31. August 2020

How can potato plants adapt to heat and drought? How can potato plants adapt to heat and drought?

Plant biologist Prof. Dr. Ute Vothknecht from the University of Bonn is a partner in the new EU "ADAPT" project to investigate the adaptation mechanisms of potato plants to heat and drought.

Close-up of potato seedlings in the culture vessels:
Close-up of potato seedlings in the culture vessels: - The ADAPT project aims to decipher the signalling pathways with which the plants mediate stress response reactions. © IZMB
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The potato is one of the most important staple food crop worldwide. However, a major threat to securing tuber yields is its susceptibility to heat and drought, which are becoming increasingly common due to climate change. While some knowledge is available about the responses to multiple stresses from model plant species such as Arabidopsis, similar knowledge is lacking for potatoes. The ADAPT project aims to investigate mechanisms underlying the potato's multi-stress resilience.

Potato originates from areas with cool climate and is therefore particularly sensitive to heat. Since the tubers grow in the soil, they are also extremely sensitive to flooding stress, which increases their susceptibility to disease. The ADAPT consortium will determine the molecular and phenotypic responses to different stress conditions, which are becoming increasingly important for potato yield under the difficult growing conditions due to climate change. Together with breeders, the aim is to identify traits and genes that can improve the stress resistance of this very important food crop.

Within the ADAPT project, the plant cell biology group of Prof. Dr. Ute C. Vothknecht at the Institute of Cellular & Molecular Botany (IZMB) at the University of Bonn will lead the development and application of genetically encoded sensors and gene reporters on the living plant. Successful stress adaptation requires metabolic and morphological reprogramming - triggered by various signaling pathways mediated by calcium signals, reactive oxygen species and hormones. Different signalling pathways interact at several regulatory levels, triggering responses to environmental changes.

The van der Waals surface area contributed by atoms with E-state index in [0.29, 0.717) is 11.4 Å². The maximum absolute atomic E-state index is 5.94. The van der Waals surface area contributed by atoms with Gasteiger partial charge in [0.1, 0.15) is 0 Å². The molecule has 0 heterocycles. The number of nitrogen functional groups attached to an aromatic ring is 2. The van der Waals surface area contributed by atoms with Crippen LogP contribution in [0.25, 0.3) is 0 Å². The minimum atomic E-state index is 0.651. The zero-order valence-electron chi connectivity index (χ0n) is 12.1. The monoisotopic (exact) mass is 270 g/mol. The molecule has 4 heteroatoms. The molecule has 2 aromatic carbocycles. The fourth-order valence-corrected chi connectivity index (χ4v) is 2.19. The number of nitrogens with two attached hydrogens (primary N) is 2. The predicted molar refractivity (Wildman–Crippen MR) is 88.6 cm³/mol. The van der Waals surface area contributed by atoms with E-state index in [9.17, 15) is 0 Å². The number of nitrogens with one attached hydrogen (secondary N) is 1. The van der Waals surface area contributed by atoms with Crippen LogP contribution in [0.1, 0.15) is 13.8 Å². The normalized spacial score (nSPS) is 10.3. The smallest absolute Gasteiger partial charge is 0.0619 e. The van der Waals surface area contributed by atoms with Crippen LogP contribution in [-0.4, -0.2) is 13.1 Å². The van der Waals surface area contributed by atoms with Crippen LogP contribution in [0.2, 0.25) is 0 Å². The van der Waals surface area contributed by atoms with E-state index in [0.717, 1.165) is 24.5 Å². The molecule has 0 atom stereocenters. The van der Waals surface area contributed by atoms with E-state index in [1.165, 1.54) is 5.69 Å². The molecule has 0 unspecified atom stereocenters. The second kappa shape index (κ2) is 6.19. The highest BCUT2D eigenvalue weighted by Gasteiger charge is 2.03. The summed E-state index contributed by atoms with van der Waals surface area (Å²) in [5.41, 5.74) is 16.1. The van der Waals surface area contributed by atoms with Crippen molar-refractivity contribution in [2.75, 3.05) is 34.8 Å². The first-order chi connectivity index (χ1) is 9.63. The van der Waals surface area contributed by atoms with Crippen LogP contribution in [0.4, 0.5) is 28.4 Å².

"In order to observe and predict the superior performance of a variant or ecotype, we need to understand these early signalling events and be able to predict their outcome under different conditions," said Vothknecht. "In addition, easily measurable signalling molecules can be used as markers to define the early onset of a stress reaction before it becomes visible and it is too late to take countermeasures.”

The consortium of 17 leading European academic research institutions, potato breeders, a non-profit EU association, a government agency and a developer of screening technologies is coordinated by the Faculty of Life Sciences at the University of Vienna. The ADAPT project "Accelerated Development of multiple-stress tolerAnt PoTato" aims to identify new breeding targets and to adapt potato varieties to the specific, challenging ecological growing conditions of the future. The project will be implemented over the next four years with a total budget of five million euros from the EU programme "Horizon 2020" (No. GA 2020 862-858).

Information on ADAPT: https://adapt.univie.ac.at


Prof. Dr. Ute C. Vothknecht:
Plant Cell Biology - IZMB
University of Bonn
Phone +49-(0)228-735999
e-mail: vothknecht@uni-bonn.de

Prof. Dr. Ute Vothknecht with a culture vessel:
Prof. Dr. Ute Vothknecht with a culture vessel: - It contains potato seedlings carrying genetically encoded sensors that indicate stress-induced Ca2+ signals. © IZMB
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